Articles Posted in 4th Amendment Search and Seizure

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file000724011636-1024x768If a Colorado police officer stops a motorist, she must have legal grounds to do so. In the DUI context, this typically results from stopping the motorist for some minor traffic violation (an investigatory stop). Common examples include speeding 5 miles per hour over the limit, tail light out, headlight out, license plate bulb out, weaving, driving too slow, etc. These minor traffic infractions often times are a segway into the investigation of DUI, a much more serious offense.

An investigatory stop is less than an arrest, but more than a consensual encounter. It is an “intermediate” form of police intrusion. Police officers regularly look for minor traffic violations as reasons to stop a motorist and investigate further for a possible DUI.

However, if a police officer initially stops a motorist for a traffic violation and has reasonable suspicion for the stop, but that reasonable suspicion later “evaporates”, that police officer cannot continue with her investigation according to two (2) very important Colorado decisions in this area. Examples of the evaporation of reasonable suspicion include a police officer who stops a motorist for not having a license plate, but after she approaches the motorist she sees a valid temporary permit in the back window of the truck. The courts say that the investigation by the cop ends at that point because the reasonable suspicion has evaporated.

Another example is a motorist who is stopped for a cracked windshield. After the stop, but during the course of the investigation the officer determines that the windshield really doesn’t obstruct the driver’s view and therefore is not a violation of law. In that situation, the courts have held that the investigation must cease, because the reason for the initial stop is no longer valid.

Another example might be that the officer believes that both of the driver’s headlamps are not working, but later determines that he made a mistake and both headlamps are functional. Again here, the reason for the stop has evaporated. Once the officer determines that his stop is not valid, he must cease further investigation of the stopped driver.

In the landmark case of People v. Cerda, an officer stopped a motorist for a cracked windshield and then later determined that the driver was driving with a suspended driver’s license. However, over the course of the investigation, the officer determined that the crack in the windshield was not significant enough to issue a ticket. The Court determined that all evidence obtained from the stop had to be suppressed because the stop was not a valid investigatory stop.

Similarly in People v. Redinger, a police officer stopped a driver for a suspected motor vehicle violation, but later determined that his suspicion was not valid. The Court determined that requiring the driver to produce information without reasonable suspicion or probable cause was illegal.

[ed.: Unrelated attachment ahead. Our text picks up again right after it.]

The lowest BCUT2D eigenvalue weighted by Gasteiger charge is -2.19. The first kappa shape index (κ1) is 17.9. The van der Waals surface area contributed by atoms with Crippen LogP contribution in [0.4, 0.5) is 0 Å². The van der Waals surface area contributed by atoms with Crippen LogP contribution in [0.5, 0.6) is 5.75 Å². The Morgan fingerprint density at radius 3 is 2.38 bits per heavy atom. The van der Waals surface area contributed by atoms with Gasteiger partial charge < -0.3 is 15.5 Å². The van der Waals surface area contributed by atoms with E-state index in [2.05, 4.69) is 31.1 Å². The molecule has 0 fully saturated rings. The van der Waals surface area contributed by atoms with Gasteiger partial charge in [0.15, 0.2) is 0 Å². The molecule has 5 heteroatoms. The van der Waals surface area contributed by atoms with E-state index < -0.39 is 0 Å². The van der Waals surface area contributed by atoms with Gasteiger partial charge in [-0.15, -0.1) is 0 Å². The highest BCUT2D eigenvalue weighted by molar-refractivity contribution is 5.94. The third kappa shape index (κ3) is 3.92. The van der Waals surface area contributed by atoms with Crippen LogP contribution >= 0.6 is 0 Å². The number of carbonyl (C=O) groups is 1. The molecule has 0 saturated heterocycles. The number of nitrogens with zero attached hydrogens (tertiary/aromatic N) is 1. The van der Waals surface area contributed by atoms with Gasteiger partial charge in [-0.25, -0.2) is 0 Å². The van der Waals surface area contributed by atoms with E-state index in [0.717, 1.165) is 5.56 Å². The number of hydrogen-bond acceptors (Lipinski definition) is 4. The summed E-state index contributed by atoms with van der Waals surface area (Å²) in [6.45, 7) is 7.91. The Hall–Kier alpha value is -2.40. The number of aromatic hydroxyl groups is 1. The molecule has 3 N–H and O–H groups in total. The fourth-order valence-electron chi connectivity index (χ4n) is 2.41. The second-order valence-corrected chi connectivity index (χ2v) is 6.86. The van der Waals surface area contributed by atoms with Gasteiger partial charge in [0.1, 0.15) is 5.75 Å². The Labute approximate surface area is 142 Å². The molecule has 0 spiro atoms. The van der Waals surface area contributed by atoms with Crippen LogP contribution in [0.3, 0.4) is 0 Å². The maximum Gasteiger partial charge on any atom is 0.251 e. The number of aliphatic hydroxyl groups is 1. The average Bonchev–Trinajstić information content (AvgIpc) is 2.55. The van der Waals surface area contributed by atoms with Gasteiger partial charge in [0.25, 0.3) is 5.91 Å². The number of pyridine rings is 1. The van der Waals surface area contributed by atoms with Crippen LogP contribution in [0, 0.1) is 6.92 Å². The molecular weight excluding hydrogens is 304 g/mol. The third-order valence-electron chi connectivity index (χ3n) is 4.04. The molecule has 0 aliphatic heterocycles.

I previously represented a client who was charged with his second lifetime DUI. In light of Colorado’s enhanced sentencing penalties, he was facing mandatory jail time and loss of his driver’s license, which also potentially led to the loss of his employment. Thus, the stakes were incredibly high.

According to the officer, my client was seen driving in his neighborhood with only one headlamp working on his truck. However, both headlamps were later determined to be working, thus the reason for the stop had evaporated. This argument led to the successful dismissal of all criminal charges against my client. Thus, the evaporation of reasonable suspicion is alive and well and it can lead to the dismissal of charges if the original contact was determined to be unfounded.
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The U.S. Supreme Court recently ruled that a police drug-sniffing dog could not be used without a warrant to search near a suspected drug dealer’s home. In Florida v. Jardines, the Supreme Court upheld a suppression ruling in a marijuana case where the police used a drug sniffing dog outside the home of a suspected drug dealer and then got a warrant to search the home based upon the alerts of the dog.

In a 5-4 ruling, the Court found that using a dog to investigate a home and its surroundings required a warrant, as it was a “search” within the meaning of the 4th Amendment. As Justice Scalia indicated, the Fourth Amendment extends no both a house and its surroundings.

The Court reasoned that there is an implicit license for visitors (whether police or private citizens) to approach the front door of a house and knock, and then wait to be greeted and promptly leave. However, the Court reasoned that there was no implicit license for a trained police dog to explore around the home to look for incriminating evidence.

One of the important things to note from this decision is that it pertains to using drug-sniffing dogs to investigate the immediate surroundings of a home. Different rules apply to the use of drug-sniffing dogs in relation to vehicle stops or at the airport.

This Jardines decision reinforces the rights of homeowners to be free from unreasonable searches and seizures in not only their home, but also the area surrounding their home.
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